For the “Around” command we worked on doing circles around different obstacles starting with one obstacle (e.g. a pylon) and moving up to three different obstacles. CB did quite well at this and I was able to get a bit of distance from him as the exercise progressed. Body pressure worked effectively with this one.

What was harder was the “Switch” command — instead of changing direction CB initially wanted to do an “Around”. We did manage to get a couple of good switches in but I can see this will take a bit more work to get some distance with. I also need to work on my positioning so I’m sending him the right signals.

The last thing we worked on was a send-out over a series of jumps (I think there were 5) using “Go”. This was also pretty good although I had to run up beside him the first couple of times and then didn’t have to go as far the last run through. I do see that I will need to be really consistent in my positioning and especially with my rewards as I don’t want to confuse him or end up with him tracking the course looking for treats. All in all a great seminar and I’ve got a few more things I can work on at home to keep things interesting for both of us.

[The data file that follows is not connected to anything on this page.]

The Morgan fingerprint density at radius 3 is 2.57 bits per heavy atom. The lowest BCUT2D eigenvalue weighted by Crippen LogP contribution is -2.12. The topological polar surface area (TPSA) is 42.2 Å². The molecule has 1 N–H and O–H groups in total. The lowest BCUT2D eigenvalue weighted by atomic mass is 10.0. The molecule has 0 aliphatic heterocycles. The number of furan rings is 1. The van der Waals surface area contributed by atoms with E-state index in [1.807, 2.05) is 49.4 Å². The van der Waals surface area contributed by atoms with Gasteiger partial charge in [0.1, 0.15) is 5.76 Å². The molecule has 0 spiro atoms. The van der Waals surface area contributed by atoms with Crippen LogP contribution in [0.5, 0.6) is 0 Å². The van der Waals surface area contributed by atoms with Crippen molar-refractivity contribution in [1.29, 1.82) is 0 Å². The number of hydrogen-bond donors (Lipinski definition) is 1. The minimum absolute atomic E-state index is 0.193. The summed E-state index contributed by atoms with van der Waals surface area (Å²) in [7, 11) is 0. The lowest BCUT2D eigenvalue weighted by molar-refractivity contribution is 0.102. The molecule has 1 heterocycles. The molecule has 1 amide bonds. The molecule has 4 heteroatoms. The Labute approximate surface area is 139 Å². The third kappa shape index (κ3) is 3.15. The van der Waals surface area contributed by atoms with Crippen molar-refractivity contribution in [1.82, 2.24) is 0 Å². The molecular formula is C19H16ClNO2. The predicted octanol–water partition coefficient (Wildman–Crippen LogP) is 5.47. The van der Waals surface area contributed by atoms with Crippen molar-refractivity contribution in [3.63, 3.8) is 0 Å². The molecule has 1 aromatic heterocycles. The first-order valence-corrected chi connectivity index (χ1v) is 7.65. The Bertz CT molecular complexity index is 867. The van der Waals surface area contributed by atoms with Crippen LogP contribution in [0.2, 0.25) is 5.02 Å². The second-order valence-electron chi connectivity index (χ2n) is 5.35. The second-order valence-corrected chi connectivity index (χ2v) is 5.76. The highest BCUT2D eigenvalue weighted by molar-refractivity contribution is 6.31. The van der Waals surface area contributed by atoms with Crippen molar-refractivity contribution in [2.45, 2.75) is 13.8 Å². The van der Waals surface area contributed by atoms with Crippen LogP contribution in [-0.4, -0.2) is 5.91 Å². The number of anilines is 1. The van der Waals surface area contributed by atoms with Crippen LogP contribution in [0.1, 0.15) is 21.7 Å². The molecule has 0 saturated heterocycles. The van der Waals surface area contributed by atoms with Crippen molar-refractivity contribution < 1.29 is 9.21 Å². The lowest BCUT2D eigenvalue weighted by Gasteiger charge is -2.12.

Wordless Wednesday – a matter of scale

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Urban Tracking Seminar

I enrolled myself and CB in an Urban tracking seminar put on by Donna Brinkworth on August 11. Poor CB hadn’t been out tracking for a couple of weeks so I thought that since the seminar was on after the Spruce Meadows Agility trial it would be a good reward for him since he likes tracking so much.

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We arrived in Olds in the mid-morning and met up with the beginner dogs and handlers while they were working on their serpentines. It was really neat to see some first timer dogs “getting it” especially since we did this exact exercise ourselves back in April. I had to pick up and hold CB because he seemed to know what was going on and was pulling to go and do the other dog’s serpentines. Hmm – do I need any more clues that this dog likes to track?

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photo of beginner dog on a serpentine